Earth Exchange: home of ‘most stolen’ gag in British comedy 

Irish comic, Ian MacPherson, was responsible for what Arthur Smith described as the most stolen line in British comedy. Ian says it just popped out as an ad lib at Earth Exchange when he ‘was faced with 150 vegetarians baying for blood’.  

‘They say you play the Earth Exchange twice in your career. 
Once on the way up. 
Once on the way down. 
Great to be back.’ 

Malcolm Hardee stole it and used it on a ‘pap-for-masses’ TV programme, making everyone think it was his gag.

 Ian fined him ‘for theft’ and organised a performers’ strike aimed at the new venue Hardee was opening (Up the Creek), which got him to pay up. Ian was quite rightly indignant that you get credit for writing a play or a song but not a joke. 

As he said to a film producer doing a documentary about Hardee who wanted Ian’s permission to use a clip of Hardee doing the gag on TV: ‘Listen, you people stole my country. I’m fucked if you’re nicking my act.’ 

George: a star is born (fleetingly) 

George belonged to the same children’s theatre company as John Hegley. He was different from others performers being much older and having a East End working class background, accent and manner. 

George claimed to have been famous once for "playing the William Tell Overture on the penny whistle while eating a saveloy at the same time.’ He went on and on about how famous he’d been. He’d packed the Palladium, he performed before all the royalty of Europe, God, he’d been famous. He was so famous the Queen didn’t command him to perform, she asked him. 

He stormed the Earth Exchange. According to George, Tony Allen rushed up to him at the end said ‘I’ll make you a star’. There was something old-style, even archaic, about George’s material and style of delivery, lending his act an element of incongruity. It contained some very old, unsophisticated gags like ‘Einstein’s Theory of His Relatives’. Perhaps this partly explains why it went down so well.  

George came again with different material -  a social survey scientists had done about meat pies: ‘They stuck all the data into a computer and you know what came out the other end? Nuffin’. Not a blinking sausage.’ George didn’t do badly but his complete failure to match the adulation that greeted his debut meant he was bitterly disappointed by his performance. Sadly he never came again.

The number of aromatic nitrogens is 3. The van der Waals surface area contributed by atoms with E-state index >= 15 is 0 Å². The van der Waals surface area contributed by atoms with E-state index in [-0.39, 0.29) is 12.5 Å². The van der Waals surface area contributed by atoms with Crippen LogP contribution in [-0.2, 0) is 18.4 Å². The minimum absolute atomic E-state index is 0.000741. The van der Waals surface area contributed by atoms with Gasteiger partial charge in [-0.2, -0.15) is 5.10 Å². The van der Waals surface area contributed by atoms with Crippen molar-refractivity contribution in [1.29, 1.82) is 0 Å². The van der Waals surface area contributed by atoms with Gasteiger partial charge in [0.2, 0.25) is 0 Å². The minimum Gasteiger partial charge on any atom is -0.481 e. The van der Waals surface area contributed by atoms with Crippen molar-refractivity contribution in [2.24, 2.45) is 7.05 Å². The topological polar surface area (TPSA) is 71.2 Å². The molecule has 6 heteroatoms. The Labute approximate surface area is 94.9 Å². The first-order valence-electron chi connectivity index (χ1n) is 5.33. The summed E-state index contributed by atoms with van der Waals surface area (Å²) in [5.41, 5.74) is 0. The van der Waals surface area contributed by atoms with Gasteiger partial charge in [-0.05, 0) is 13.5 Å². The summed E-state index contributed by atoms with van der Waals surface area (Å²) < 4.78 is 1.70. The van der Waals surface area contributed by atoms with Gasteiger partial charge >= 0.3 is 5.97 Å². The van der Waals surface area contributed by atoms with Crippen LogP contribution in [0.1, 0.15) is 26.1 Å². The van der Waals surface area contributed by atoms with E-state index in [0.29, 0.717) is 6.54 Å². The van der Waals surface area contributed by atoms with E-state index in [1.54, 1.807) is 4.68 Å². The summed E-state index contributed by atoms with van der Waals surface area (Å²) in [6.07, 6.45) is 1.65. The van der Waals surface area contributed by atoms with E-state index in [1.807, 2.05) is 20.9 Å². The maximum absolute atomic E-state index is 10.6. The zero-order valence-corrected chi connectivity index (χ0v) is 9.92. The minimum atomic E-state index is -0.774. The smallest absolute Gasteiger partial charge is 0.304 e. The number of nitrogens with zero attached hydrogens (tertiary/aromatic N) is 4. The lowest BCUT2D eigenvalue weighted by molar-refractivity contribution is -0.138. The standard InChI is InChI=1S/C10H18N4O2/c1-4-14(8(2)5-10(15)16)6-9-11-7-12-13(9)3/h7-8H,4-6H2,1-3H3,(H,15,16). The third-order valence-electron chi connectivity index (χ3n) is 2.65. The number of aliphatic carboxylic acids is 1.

Norman Lovett’s big break: the Jimi Hendrix of comedy?   

Norman Lovett, who later featured as Holly, the ship’s computer, in Red Dwarf, and had his own surreal sitcom on BBC Two, was a regular performer in the early and mid 1980s. He originally billed himself as ‘the cleanest act in town’.

Early NormanHis style was self-referential and very deadpan. He presented his act as a work in progress, commenting continually about whether something he had just said worked or not – and debating whether it should be retained in his gradually evolving act or jettisoned. In this respect he resembled the self-referential, meta comic Stewart Lee who keeps up a constant commentary on what he is saying, explaining its logic and wondering what various segments of the audience will make of it. Lee cited him as an influence.  

While still comparatively unknown, Lovett was approached by Chas Chandler – bassist with The Animals and later Jimi Hendrix’s manager – who was interested in possibly managing him. It looked as if Norman could become the ‘Jimi Hendrix of comedy’. Chandler wanted to see him perform once more before he took him on. Norman and he agreed upon the Earth Exchange as the venue.  

Unfortunately that night it rained and the audience was sadly depleted. There were insufficient numbers to create the sense of a performance, a situation made worse by the absence of a microphone and stage lighting. 

From the outset, Norman was struggling to win over the small audience, getting the odd polite laugh but little more. But then disaster struck. In walks a long-haired, disreputable relic from a 1960s’ rock band – and, talking across Norman’s performance, blurts out: ‘Hello Chas. Remember me?’ It was clear from Chas's exasperated grunt that he knew him but deeply regretted doing so. 

In that moment, Norman’s chance of a big break evaporated as he was totally and irreversibly upstaged by the intruder who continued to conduct a loud, irreverent one-sided conversation with Chandler. I felt very sad for Norman and partly responsible for his poor showing by not providing the right context for him to show his true potential. 

• Part Four: Working in a PC hotbed, falling foul of the feminists, and the final curtain

• Anyone with Earth Exchange memories or mementos they would like to share with Kim can contact him on

Thanks for reading. If you find Chortle’s coverage of the comedy scene useful or interesting, please consider supporting us with a monthly or one-off ko-fi donation.
Any money you contribute will directly fund more reviews, interviews and features – the sort of in-depth coverage that is increasingly difficult to fund from ever-squeezed advertising income, but which we think the UK’s vibrant comedy scene deserves.

Published: 21 Jun 2024

We see you are using AdBlocker software. Chortle relies on advertisers to fund this website so it’s free for you, so we would ask that you disable it for this site. Our ads are non-intrusive and relevant. Help keep Chortle viable.